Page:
The report shows that poor weather increases the risk of contamination to water supplies.  High levels of rainfall can wash more potential contaminants into water supplies.  While public supplies now have alarms and high levels of monitoring and disinfection, private supplies are more vulnerable as they are less secure than public water supplies.

The report, The Provision and Quality of Drinking Water in Ireland, A Report for the Year 2012, is available on the EPA website and contains summary reports for all Water Service Authorities. 


Notes to Editor:

Irish Water: Established in March 2013 as a semi-state company, Irish Water will bring the water and wastewater services of the 34 Local Authorities together under one national service provider on a phased basis, starting in January 2014.

Security of water supplies: This relies on the management of the risks from the source water to our taps, through the drinking water treatment plant and supply network.  This can be delivered effectively through the adoption of Water Safety Plans. 

Water Safety Plans: an effective means to consistently ensure the safety of drinking water through the use of a comprehensive risk assessment and risk management approach that encompasses all steps in the water supply from catchment to consumer. 

Remedial Action List or RAL: The EPA identified 339 supplies in need of remedial action in early 2008 and placed them on a Remedial Action List or RAL. 

  • 70 per cent (237) have been removed as the necessary remedial actions have been completed. 
  • Remedial works will be complete in a further 70 supplies on the RAL by the end of 2013.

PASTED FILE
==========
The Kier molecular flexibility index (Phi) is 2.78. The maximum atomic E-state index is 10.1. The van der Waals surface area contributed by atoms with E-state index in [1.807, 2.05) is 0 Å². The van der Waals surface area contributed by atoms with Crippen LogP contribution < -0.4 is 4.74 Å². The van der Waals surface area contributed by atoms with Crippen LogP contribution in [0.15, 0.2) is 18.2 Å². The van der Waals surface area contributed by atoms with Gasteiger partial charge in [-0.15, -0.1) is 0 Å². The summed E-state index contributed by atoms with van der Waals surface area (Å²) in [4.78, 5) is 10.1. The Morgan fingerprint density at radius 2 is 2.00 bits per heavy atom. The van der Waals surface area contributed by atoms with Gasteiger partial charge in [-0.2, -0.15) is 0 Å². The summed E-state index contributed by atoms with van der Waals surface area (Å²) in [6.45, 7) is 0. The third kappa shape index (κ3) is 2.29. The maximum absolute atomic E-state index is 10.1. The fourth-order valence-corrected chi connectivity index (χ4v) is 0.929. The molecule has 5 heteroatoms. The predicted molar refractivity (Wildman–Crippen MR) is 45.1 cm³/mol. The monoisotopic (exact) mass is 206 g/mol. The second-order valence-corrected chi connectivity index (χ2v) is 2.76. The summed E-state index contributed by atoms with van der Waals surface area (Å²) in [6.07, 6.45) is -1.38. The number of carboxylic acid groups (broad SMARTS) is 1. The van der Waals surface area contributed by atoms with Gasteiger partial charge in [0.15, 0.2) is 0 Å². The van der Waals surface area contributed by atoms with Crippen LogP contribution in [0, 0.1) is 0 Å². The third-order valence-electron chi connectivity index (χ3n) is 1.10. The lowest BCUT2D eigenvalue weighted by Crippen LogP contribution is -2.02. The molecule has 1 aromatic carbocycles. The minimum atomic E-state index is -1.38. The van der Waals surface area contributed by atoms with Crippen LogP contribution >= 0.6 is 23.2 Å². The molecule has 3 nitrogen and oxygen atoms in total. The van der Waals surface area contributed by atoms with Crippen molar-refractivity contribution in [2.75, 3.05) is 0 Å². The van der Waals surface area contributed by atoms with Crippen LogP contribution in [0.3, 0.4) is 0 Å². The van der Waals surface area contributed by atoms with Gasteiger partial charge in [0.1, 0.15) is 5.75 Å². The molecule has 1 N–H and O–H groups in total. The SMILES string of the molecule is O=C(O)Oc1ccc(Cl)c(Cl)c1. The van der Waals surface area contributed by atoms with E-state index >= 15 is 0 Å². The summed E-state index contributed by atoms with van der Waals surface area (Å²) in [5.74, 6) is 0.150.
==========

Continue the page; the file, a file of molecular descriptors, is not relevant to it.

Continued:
Boil Water Notices and Water Restrictions in 2012: 42 Boil Water Notices and Water Restrictions affecting approximately 50,000 consumers were issued during 2012 while 66 Boil Water Notices and Water Restrictions affecting approximately 57,000 consumers were lifted.

Legal action in 2012: Four legally binding directions were issued by the EPA to two Water Service Authorities in 2012.
Water contamination: E. coli - a bacteria that is an indicator of whether human or animal waste has entered a water supply.  VTEC - A strain of E. coli that produces a powerful toxin and can cause severe illness. There are several important sub groups of VTEC, E. coli O157 is most widely known.

Roles and Responsibilities: The European Communities (Drinking Water) Regulations (No.2), 2007 assigns powers and responsibilities to the EPA in the drinking water area. The powers assigned to the EPA include:

  • The responsibility to issue Directions if necessary to ensure that water supplies comply with relevant quality standards. 
  • The oversight of actions taken by Water Services Authorities in public water supplies to continue to meet the relevant quality standards.
  • The completion of audits at Water Services Authorities water treatment plants.
  • The publication of guidance to assist compliance with the Drinking Water Regulations.

Water Services Authorities are the local authorities.

The local authority, in turn, has been designated as the supervisory authority over private water supplies (including group water schemes) and has similar responsibilities to the EPA in relation to these supplies.